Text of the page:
Japanese writers I have read include Yoko Ogawa and Natsuo Kirino (contemporary) and Yukio Mishima, Yasunari Kawabata, and Junichiro Tanizaki (more classic 20th century). For brevity’s sake, I won’t detail the plots, but Japanese literature is worth a try. I do notice a trend between most of the writing: these works are beautifully written (the prose of Japanese authors are usually pristine), but you don’t always understand what’s going on. I became frustrated when I first starting reading J-lit because I’m an analytical person and I like things to make sense, but Japanese writing can be quite ambiguous. So keep that in mind, but a lot of lovely prose is waiting. You might like The Makioka Sisters b Junichiro Tanizaki as it is sometimes called the Japanese Austen novel (a lot of scrambling for a good marriage here)

    As for Indonesian literature, Pramoedya Ananta Toer is THE definitive Indonesian writer. You can read all the Indonesian literature you want, but if you haven’t read Pramoedya, the literary vanguards will still consider you culturally incompetent. He is also probably the easiest Indonesian writer to get ahold of in English translation as several of his novels have been translated by Penguin. Most people start with the first book in his famous Buru Quarter: This Earth of Mankind. I’m currently reading the second book Child of All Nations. The quarter becomes more and more dense (there’s a lot of historical, political, and philosophical commentary) as you graduate from book to book. The Buru Quartet is a historical fiction of colonial Indonesia beginning from the turn of the 20th century and its scale is pretty global as the narrator of the quartet is well-read and talks about historical developments not just in Indonesia, but also around the world. If you want something less dense and more accessible, however, The Girl From the Coast is a better option. Pramoedya lifted some plot details from his grandmother’s life. The novel is about a young girl whisked off her village to be the concubine of a Javanese aristocrat. The tone of the book is melancholic as you watch this innocent girl’s life journey, but Pramoedya never forces the emotional drama.

    Mentioning Pramoedya is obligatory, but my absolute favorite Indonesian author is Ahmad Tohari. More than any other Indonesian writer, I think, he gets the balance between density of themes, beautiful writing, and accessibility to the reader just right. His most famous work is The Dancer trilogy and sadly, it is probably the only work of his readily available in English.

    I hope this helps. I didn’t really think this reply post in advance so I apologize if it lacks the information you actually want to know. Just ask me more questions if I made things unclear, I’d be happy to answer them. I’d love for more people to read more Indonesian (and Asian in general) literature.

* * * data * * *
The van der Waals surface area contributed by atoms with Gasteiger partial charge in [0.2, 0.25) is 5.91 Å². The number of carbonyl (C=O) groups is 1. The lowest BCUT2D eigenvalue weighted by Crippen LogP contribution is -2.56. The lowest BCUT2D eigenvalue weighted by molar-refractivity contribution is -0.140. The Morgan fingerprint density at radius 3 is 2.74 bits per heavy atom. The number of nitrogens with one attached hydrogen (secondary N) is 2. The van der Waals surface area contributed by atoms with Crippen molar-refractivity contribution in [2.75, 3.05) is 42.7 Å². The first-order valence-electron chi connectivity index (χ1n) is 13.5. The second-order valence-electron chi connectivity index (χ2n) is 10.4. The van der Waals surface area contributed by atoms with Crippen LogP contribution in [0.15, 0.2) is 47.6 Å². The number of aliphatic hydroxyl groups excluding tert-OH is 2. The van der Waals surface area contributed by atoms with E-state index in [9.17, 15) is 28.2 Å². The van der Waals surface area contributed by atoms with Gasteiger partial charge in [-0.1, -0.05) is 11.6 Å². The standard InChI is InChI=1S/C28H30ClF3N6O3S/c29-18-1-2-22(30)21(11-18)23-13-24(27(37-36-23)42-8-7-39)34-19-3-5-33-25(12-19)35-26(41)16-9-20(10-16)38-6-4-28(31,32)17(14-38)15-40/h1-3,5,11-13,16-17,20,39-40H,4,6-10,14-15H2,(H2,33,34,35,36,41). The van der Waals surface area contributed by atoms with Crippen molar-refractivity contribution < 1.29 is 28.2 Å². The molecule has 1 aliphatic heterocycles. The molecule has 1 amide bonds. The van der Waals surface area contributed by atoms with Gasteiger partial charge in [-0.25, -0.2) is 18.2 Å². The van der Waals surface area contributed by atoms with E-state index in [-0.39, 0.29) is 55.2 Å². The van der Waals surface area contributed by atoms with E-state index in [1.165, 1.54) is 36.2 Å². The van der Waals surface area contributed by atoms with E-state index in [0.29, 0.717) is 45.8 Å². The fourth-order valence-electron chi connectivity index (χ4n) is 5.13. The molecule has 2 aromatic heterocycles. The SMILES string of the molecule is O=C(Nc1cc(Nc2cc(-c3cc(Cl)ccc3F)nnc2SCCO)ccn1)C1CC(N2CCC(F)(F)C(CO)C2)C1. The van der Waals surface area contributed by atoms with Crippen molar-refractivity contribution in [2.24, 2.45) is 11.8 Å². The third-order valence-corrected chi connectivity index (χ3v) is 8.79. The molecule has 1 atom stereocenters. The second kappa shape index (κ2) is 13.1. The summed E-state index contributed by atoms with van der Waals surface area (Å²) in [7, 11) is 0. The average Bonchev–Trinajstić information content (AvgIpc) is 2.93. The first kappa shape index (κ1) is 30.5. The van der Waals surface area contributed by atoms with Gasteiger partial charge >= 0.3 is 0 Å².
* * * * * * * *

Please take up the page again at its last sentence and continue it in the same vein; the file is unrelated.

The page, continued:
Liked by 1 person

    1. What a detailed reply! I just spent quite a while looking up the authors you have suggested. I have read a couple of Haruki Murakami’s books. In fact, I just finished When We Were Orphans this week. Everything else is totally new to me. I ordered a copy of The Makioka Sisters. I was sold when you called it the Japanese Austen novel. There is such a variety of literature in the world and I feel like I am exposed to such a small amount. I think I might look for The Dancer trilogy next. You seem to recommend it highly. Thank you for your suggestions.

      Liked by 1 person

      1. When We Were Orphans is by Kazuo Ishiguro, if I’m not mistaken? Ishiguro’s The Remains of the Day was my favorite novel of the year. Did you like When We Were Orphans?

        The story and setting of The Makioka Sisters feels quite Austen since it is within an upper-middle class milieu and the search for an appropriate marriage is its main plot. Don’t expect Austen’s wit though. You can, expect, a slow, beautiful read.

        I do recommend The Dancer highly! It’s my favorite Indonesian novel! 🙂

        Like

  3. Love all the Japanese titles you’ve included, as well as your reply comment a few comments above!

    p.s. Rebecca will be one of your favorite books ever, I’m pretty sure. I’ve read it at least three times.

    Liked by 1 person

  4. Oh, you are right. See, I told you I didn’t know anything about Japanese literature! That will teach me not to check my facts before I post a comment! I did like When We Were Orphans, but not as much as The Remains of the Day. I wasn’t enthralled with the ending but his writing does have an other world type quality to it that I enjoy.

    Like

  5. Wow that looks like a great list! I think 30 years is a good rule. At that point I would consider it a modern classic at the very least. 30 years is a long shelf life for books, especially in this day and age when so many are released.

    Like